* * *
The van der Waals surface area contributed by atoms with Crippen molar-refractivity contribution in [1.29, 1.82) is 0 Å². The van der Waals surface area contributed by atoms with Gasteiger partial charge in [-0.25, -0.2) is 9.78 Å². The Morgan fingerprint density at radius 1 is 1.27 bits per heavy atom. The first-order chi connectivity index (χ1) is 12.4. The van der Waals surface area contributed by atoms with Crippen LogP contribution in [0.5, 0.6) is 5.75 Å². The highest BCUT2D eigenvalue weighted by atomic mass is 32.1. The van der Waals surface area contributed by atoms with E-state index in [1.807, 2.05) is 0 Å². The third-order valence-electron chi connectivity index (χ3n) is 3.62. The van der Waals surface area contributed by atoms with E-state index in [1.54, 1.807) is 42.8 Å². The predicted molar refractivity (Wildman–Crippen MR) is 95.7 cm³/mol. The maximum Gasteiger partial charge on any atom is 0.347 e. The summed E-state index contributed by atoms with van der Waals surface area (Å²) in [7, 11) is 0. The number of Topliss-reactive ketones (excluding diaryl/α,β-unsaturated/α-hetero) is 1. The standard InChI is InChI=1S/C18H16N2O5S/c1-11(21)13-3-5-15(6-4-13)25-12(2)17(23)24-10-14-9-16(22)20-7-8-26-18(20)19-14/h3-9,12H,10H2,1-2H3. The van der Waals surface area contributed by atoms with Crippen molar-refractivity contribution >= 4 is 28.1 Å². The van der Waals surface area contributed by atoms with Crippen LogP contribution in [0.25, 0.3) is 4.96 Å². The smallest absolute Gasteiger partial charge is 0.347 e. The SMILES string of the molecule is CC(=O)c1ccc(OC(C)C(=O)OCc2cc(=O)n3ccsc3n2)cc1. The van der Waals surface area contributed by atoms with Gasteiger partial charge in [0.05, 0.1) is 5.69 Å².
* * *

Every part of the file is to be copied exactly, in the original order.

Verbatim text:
The van der Waals surface area contributed by atoms with Crippen molar-refractivity contribution in [1.29, 1.82) is 0 Å². The van der Waals surface area contributed by atoms with Gasteiger partial charge in [-0.25, -0.2) is 9.78 Å². The Morgan fingerprint density at radius 1 is 1.27 bits per heavy atom. The first-order chi connectivity index (χ1) is 12.4. The van der Waals surface area contributed by atoms with Crippen LogP contribution in [0.5, 0.6) is 5.75 Å². The highest BCUT2D eigenvalue weighted by atomic mass is 32.1. The van der Waals surface area contributed by atoms with E-state index in [1.807, 2.05) is 0 Å². The third-order valence-electron chi connectivity index (χ3n) is 3.62. The van der Waals surface area contributed by atoms with E-state index in [1.54, 1.807) is 42.8 Å². The predicted molar refractivity (Wildman–Crippen MR) is 95.7 cm³/mol. The maximum Gasteiger partial charge on any atom is 0.347 e. The summed E-state index contributed by atoms with van der Waals surface area (Å²) in [7, 11) is 0. The number of Topliss-reactive ketones (excluding diaryl/α,β-unsaturated/α-hetero) is 1. The standard InChI is InChI=1S/C18H16N2O5S/c1-11(21)13-3-5-15(6-4-13)25-12(2)17(23)24-10-14-9-16(22)20-7-8-26-18(20)19-14/h3-9,12H,10H2,1-2H3. The van der Waals surface area contributed by atoms with Crippen molar-refractivity contribution >= 4 is 28.1 Å². The van der Waals surface area contributed by atoms with Crippen LogP contribution in [0.25, 0.3) is 4.96 Å². The smallest absolute Gasteiger partial charge is 0.347 e. The SMILES string of the molecule is CC(=O)c1ccc(OC(C)C(=O)OCc2cc(=O)n3ccsc3n2)cc1. The van der Waals surface area contributed by atoms with Gasteiger partial charge in [0.05, 0.1) is 5.69 Å².